EBP employees play an active role in academia
A number of our employees teach and conduct research at various academic institutions throughout Switzerland. What is their motivation for being involved in academia? What are the challenges they face as professionals in private enterprise? And what are the benefits of their engagement in both worlds. We sat down with our colleagues Peter de Haan, Lukas Beck, Leonie Dörig and Marcel Lehner to find out all about it.
Why have you chosen to take an active teaching role in academia?
Peter de Haan: I regard it as a privilege to teach and learn from young people. They’re highly motivated and determined to do no less than change the world. That fuels my own motivation and keeps me young. I’m also interested, of course, in keeping abreast of the latest developments in research. And, not least, my ties to academia help us to recruit new talent. Many of the good students I encounter along the way wind up submitting their applications directly to me.
“Young people are motivated and determined to change the world. That fuels my own motivation.”
Marcel Lehner: I agree wholeheartedly. We all need to develop continually as professionals. On the other hand, there is much that we can pass on to the students, especially in the context of helping them prepare for their certification exams, a context, by the way, that also helps me expand my range of contacts.
Leonie Dörig: Another aspect is personal development. As a research fellow at the Zurich University of Applies Sciences (ZHAW), I was given an opportunity to develop a lecture on the subject of energy law. It was a challenging assignment, but also one that sharpened my own understanding of the material. Moreover, it gave me an opportunity to improve my teaching skills. I asked myself: How can I best convey the complex issues involved? And how can I make my lecture more exciting and elicit an enthusiasm for the topic among my students? To be honest, I did need to overcome a bit of anxiety in the beginning, especially when many of the students were older than me. I’ve learned a lot since then and I’ve come to feel far more poised and self-confident.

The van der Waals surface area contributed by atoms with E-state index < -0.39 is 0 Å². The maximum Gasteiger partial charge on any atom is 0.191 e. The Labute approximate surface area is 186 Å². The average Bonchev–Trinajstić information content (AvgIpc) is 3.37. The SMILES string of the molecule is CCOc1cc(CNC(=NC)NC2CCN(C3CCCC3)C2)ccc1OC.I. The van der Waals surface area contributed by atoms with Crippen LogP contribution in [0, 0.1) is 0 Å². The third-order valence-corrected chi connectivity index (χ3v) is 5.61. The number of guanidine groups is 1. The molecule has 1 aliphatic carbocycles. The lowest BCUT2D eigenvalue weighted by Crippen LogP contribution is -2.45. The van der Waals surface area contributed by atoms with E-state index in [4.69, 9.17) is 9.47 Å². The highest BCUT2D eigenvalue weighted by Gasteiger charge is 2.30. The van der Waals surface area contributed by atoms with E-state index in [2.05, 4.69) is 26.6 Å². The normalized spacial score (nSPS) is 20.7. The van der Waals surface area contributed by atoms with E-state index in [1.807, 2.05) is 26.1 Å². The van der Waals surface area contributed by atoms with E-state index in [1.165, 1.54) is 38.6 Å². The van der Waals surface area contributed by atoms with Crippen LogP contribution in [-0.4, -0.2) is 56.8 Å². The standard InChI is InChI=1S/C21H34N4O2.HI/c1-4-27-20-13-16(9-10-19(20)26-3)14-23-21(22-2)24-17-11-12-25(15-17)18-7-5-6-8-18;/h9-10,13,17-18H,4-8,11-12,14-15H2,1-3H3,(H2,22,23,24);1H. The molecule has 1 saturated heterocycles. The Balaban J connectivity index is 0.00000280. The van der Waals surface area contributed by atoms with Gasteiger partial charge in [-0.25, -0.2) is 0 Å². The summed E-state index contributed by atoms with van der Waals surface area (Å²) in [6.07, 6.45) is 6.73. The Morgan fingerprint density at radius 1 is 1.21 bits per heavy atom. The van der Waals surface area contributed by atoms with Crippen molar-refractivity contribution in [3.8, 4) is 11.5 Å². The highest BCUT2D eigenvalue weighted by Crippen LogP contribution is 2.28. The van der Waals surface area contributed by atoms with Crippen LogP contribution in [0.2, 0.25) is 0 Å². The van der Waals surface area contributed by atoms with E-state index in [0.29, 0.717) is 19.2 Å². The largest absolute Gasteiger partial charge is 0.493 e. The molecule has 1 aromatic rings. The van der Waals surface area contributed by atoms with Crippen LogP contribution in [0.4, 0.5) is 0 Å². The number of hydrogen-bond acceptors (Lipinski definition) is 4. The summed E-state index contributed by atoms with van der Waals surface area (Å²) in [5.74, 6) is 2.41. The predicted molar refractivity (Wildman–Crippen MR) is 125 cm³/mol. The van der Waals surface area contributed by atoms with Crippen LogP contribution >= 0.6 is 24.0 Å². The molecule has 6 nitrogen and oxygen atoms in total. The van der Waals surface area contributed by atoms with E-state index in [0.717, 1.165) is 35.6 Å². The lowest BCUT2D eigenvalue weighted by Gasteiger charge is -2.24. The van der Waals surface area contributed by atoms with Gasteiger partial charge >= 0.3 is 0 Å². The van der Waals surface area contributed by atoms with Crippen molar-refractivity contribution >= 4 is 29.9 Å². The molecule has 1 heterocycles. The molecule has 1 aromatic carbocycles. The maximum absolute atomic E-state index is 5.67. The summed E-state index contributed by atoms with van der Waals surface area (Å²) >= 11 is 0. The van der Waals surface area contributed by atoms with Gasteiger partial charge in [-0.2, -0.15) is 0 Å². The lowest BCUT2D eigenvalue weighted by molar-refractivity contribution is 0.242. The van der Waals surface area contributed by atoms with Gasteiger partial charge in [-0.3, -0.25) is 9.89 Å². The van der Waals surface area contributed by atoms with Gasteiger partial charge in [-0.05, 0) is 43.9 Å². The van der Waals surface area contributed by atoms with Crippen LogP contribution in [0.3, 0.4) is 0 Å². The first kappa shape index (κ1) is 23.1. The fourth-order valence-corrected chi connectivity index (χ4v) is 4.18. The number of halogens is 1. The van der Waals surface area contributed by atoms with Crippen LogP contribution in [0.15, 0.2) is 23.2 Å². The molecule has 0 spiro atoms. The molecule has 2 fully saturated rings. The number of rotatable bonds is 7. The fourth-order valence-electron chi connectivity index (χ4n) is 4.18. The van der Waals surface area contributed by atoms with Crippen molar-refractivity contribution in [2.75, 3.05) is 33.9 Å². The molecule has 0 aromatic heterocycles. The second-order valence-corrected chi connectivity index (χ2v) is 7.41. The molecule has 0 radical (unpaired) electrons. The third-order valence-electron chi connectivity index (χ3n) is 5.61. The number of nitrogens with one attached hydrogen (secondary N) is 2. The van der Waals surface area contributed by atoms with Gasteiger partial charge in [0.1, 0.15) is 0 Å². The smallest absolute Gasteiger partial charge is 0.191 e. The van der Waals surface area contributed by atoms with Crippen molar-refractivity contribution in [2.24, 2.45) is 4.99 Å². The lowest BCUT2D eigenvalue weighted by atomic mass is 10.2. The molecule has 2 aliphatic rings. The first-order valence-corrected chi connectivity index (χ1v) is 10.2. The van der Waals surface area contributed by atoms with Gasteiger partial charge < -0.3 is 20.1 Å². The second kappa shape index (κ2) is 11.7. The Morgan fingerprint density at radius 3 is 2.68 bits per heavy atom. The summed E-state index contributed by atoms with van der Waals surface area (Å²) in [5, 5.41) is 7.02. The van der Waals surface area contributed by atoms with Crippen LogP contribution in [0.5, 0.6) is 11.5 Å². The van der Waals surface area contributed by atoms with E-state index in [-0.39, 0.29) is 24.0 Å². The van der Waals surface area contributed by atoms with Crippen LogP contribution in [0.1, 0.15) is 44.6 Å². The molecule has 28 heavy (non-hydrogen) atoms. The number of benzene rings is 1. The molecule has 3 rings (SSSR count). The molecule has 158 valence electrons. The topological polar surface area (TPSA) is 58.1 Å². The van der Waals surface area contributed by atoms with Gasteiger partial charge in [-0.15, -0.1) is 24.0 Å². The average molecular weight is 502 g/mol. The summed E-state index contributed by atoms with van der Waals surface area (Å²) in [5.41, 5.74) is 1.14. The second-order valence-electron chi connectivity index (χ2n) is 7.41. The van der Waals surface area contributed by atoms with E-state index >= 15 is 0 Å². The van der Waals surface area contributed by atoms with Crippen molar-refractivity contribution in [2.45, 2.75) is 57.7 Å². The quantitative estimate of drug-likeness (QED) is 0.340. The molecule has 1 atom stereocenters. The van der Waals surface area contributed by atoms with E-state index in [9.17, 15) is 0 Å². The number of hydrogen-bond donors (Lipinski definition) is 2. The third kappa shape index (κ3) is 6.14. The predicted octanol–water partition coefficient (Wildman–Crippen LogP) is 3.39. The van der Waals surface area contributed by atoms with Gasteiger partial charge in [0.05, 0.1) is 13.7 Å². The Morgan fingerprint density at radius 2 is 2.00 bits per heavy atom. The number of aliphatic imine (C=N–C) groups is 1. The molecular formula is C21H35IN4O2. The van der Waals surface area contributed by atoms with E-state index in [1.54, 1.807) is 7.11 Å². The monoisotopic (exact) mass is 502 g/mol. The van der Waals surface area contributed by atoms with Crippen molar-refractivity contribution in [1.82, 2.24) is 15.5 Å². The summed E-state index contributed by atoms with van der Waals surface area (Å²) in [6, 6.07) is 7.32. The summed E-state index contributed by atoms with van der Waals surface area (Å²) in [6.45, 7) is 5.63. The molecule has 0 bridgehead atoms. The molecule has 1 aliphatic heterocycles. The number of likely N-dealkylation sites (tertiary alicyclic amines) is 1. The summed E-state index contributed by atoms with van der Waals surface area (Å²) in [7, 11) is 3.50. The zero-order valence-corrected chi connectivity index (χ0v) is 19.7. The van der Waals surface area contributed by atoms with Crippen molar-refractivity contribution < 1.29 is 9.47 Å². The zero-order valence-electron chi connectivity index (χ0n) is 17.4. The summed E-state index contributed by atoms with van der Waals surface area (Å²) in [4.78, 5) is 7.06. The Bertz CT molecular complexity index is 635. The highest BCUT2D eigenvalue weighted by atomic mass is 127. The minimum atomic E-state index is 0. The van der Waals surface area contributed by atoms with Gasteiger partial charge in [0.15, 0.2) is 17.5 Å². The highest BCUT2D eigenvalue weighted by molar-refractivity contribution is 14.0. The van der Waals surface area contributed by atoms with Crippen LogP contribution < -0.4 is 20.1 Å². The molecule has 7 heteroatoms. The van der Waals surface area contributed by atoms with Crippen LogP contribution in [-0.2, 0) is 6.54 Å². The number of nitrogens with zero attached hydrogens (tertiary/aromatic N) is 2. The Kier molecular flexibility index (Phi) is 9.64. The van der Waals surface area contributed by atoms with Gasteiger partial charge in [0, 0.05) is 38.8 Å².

“I also like the challenge of being a good teacher.”
Lukas Beck: I know what you mean. I also like the challenge of being a good teacher. Where I work in adult education, my aim is to spark an interest in the material and to guide my students along a shared path of inquiry, despite our different points of departure. To accomplish this, I find it helpful to spend a good amount of time getting to know my students at the beginning of a course, so I can take account of their different backgrounds.
Peter de Haan: That’s an important point. The demand for high-quality instruction is far greater in continuing-education programs because the participants will have already achieved a degree of expertise in their own fields. I think it’s therefore essential to be transparent about where your own expertise lies and what fields you may be less familiar with. That helps to create an atmosphere of mutual respect. My work in continuing education also has the advantage of giving me direct access to prospective clients.
What are the challenges that come with your dual roles?
Marcel Lehner: The two roles can be difficult to manage. My work in academia corresponds roughly to that of a teacher with a 10% workload. That’s in addition to my full-time job at EBP. I definitely need to be well-organized to make it possible.
Peter de Haan: Organization is the key word. My work at school sometimes involves being present at short notice for important non-scheduled events, for instance, in the run-up to final examinations. Sometimes these obligations collide with my project work or business meetings. At the end of the day, it’s often an organizational challenge to meet all of my obligations.